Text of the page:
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The History of the Knights Templar, by Charles G. Addison, [1842], at

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Origin of the Templars--The pilgrimages to Jerusalem--The dangers to which pilgrims were exposed--The formation of the brotherhood of the poor fellow-soldiers of Jesus Christ to protect them--Their location in the Temple--A description of the Temple--Origin of the name Templars--Hugh de Payens chosen Master of the Temple--Is sent to Europe by King Baldwin--Is introduced to the Pope--The assembling of the Council of Troyes--The formation of a rule for the government of the Templars Page 1


Regula Pauperum Commilitonum Christi et Templi Salomonis.

The most curious parts of the rule displayed--The confirmation of the rule by the Pope--The visit of Hugh de Payens, the Master of the Temple, to England--His cordial reception--The foundation of the Order in this country--Lands and money granted to the Templars--Their popularity in Europe--The rapid increase of their fraternity--St. Bernard takes up the pen in their behalf--He displays their valour and piety 15

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Hugh de Payens returns to Palestine--His death--Robert de Craon made Master--Success of the Infidels--The second Crusade--The Templars assume the Red Cross--Their gallant actions and high discipline--Lands, manors, and churches granted them in England--Bernard de Tremelay made Master--He is slain by the Infidels--Bertrand de Blanquefort made Master--He is taken prisoner, and sent in chains to Aleppo--The Pope writes letters in praise of the Templars--Their religious and military enthusiasm--Their war banner called Beauseant--The rise of the rival religio-military order of the Hospital of St. John 36


The contests between Saladin and the Templars--The vast privileges of the Templars--The publication of the bull, omne datum optimum--The Pope declares himself the immediate Bishop of the entire Order--The different classes of Templars--The knights--Priests--Serving brethren--The hired soldiers--The great officers of the Temple--Punishment of cowardice--The Master of the Temple is taken prisoner, and dies in a dungeon--Saladin's great successes--The Christians purchase a truce--The Master of the Temple and the Patriarch Heraclius proceed to England for succour--The consecration of the TEMPLE CHURCH AT LONDON 60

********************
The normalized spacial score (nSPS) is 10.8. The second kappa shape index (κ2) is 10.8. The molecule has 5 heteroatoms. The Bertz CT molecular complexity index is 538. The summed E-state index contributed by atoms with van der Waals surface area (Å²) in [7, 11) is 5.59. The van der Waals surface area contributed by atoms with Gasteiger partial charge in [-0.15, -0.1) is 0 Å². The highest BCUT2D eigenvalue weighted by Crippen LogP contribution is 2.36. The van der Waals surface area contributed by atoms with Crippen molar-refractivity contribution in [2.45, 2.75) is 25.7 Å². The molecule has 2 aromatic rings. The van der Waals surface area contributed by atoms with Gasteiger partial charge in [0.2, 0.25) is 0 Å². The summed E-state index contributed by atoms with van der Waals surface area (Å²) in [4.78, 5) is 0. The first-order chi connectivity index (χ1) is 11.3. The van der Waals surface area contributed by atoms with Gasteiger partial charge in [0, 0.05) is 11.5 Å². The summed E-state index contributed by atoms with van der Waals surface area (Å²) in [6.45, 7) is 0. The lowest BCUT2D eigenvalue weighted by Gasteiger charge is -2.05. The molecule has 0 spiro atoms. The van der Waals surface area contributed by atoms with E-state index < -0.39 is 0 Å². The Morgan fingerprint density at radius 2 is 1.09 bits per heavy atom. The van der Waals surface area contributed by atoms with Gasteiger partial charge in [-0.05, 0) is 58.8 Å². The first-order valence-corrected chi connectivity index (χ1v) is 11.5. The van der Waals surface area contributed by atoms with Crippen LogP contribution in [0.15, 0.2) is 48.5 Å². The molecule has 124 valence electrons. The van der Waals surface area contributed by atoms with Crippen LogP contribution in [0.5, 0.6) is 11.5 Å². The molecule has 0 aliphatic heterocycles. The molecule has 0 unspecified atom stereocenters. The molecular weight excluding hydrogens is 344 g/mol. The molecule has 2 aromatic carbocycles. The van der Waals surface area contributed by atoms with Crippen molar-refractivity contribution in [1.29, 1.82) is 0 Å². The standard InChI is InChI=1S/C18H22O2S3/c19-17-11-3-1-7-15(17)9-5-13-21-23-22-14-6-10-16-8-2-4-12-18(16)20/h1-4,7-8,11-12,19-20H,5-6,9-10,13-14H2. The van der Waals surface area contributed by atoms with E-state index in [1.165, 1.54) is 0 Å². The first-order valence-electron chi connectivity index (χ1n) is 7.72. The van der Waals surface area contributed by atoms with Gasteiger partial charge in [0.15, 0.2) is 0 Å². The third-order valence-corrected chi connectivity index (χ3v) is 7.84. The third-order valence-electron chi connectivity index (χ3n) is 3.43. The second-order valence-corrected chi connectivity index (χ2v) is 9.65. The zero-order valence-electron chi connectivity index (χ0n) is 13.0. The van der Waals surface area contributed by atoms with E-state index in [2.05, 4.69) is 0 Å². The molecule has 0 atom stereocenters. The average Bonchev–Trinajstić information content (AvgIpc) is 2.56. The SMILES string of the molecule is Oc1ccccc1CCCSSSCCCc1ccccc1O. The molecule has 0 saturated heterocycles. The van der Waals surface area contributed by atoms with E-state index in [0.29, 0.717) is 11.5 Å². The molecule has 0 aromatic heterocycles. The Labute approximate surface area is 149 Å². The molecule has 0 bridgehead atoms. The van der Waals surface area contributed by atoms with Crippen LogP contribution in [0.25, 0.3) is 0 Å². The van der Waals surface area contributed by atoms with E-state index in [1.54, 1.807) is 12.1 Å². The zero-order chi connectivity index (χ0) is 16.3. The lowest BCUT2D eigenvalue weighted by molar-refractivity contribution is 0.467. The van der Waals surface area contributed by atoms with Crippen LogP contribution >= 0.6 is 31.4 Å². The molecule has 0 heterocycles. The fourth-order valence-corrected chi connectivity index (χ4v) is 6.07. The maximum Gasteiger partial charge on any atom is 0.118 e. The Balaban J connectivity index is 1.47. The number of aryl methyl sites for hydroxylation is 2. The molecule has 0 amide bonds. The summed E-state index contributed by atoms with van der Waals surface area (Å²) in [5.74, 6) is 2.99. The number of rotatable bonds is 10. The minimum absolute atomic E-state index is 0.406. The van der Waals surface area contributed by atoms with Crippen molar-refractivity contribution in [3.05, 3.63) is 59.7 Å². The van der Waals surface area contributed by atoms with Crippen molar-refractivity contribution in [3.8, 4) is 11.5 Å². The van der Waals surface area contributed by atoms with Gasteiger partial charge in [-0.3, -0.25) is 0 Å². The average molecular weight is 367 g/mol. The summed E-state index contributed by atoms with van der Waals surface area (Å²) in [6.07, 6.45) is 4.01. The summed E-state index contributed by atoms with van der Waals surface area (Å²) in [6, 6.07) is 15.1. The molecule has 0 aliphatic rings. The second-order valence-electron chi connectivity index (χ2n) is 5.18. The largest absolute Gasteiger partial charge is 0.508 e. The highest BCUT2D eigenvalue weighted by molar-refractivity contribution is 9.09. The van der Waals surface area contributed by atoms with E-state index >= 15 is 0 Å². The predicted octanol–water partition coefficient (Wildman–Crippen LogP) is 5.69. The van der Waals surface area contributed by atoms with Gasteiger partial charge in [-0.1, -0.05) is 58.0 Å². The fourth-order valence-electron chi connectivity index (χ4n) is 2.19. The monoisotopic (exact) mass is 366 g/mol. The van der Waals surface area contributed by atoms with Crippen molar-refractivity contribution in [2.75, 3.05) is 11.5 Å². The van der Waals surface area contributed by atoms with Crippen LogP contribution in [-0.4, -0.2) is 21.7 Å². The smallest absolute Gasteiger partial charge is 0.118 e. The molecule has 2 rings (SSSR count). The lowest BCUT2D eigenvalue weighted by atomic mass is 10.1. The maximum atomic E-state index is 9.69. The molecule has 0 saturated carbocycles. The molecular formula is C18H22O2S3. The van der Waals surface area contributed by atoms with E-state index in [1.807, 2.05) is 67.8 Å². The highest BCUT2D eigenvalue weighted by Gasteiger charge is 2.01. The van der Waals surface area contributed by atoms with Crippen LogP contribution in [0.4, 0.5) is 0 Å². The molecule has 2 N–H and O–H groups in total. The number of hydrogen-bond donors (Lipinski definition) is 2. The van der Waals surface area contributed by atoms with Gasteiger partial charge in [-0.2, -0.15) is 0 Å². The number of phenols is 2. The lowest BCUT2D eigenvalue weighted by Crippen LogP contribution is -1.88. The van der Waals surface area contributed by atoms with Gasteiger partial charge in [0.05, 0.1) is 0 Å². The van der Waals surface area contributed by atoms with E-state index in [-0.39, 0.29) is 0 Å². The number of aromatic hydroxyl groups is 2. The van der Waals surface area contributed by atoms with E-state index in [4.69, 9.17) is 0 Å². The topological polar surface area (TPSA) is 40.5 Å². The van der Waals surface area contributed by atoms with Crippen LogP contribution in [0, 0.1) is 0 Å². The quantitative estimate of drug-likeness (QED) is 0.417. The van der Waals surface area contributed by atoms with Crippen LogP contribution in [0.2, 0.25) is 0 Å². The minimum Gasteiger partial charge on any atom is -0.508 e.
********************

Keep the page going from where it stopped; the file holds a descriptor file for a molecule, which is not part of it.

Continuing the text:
The Temple at London--The vast possessions of the Templars in England--The territorial divisions of the order--The different preceptories in this country--The privileges conferred on the Templars by the kings of England--The Masters of the Temple at London--Their power and importance 81


The Patriarch Heraclius quarrels with the king of England--He returns to Palestine without succour--The disappointments and gloomy forebodings of the Templars--They prepare to resist Saladin--Their defeat and slaughter--

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[paragraph continues] The valiant deeds of the Marshal of the Temple--The fatal battle of Tiberias--The captivity of the Grand Master and the true Cross--The captive Templars are offered the Koran or death--They choose the latter, and are beheaded--The fall of Jerusalem--The Moslems take possession of the Temple--They purify it with rose-water, say prayers, and hear a sermon--The Templars retire to Antioch--Their letters to the king of England and the Master of the Temple at London--Their exploits at the siege of Acre 114


Richard Cœur de Lion joins the Templars before Acre--The city surrenders, and the Templars establish the chief house of their order within it--Cœur de Lion takes up his abode with them--He sells to them the island of Cyprus--The Templars form the van of his army--Their foraging expeditions and great exploits--Cœur de Lion quits the Holy Land in the disguise of a Knight Templar--The Templars build the Pilgrim's Castle in Palestine--The state of the order in England--King John resides in the Temple at London--The barons come to him at that place, and demand MAGNA CHARTA--The exploits of the Templars in Egypt--The letters of the Grand Master to the Master of the Temple at London--The Templars reconquer Jerusalem 141


The conquest of Jerusalem by the Carizmians--The slaughter of the Templars, and the death of the Grand Master--The exploits of the Templars in Egypt--King Louis of France visits the Templars in Palestine-He assists them in putting the country into a defensible state--Henry IL, king of England, visits the Temple at Paris--The magnificent hospitality of the Templars in England and France--Benocdar, sultan of Egypt, invades Palestine--He defeats the Templars, takes their strong fortresses, and decapitates six hundred of their brethren--The Grand Master comes to England for succour--The renewal of the war--The fall of Acre, and the final extinction of the Templars in Palestine 165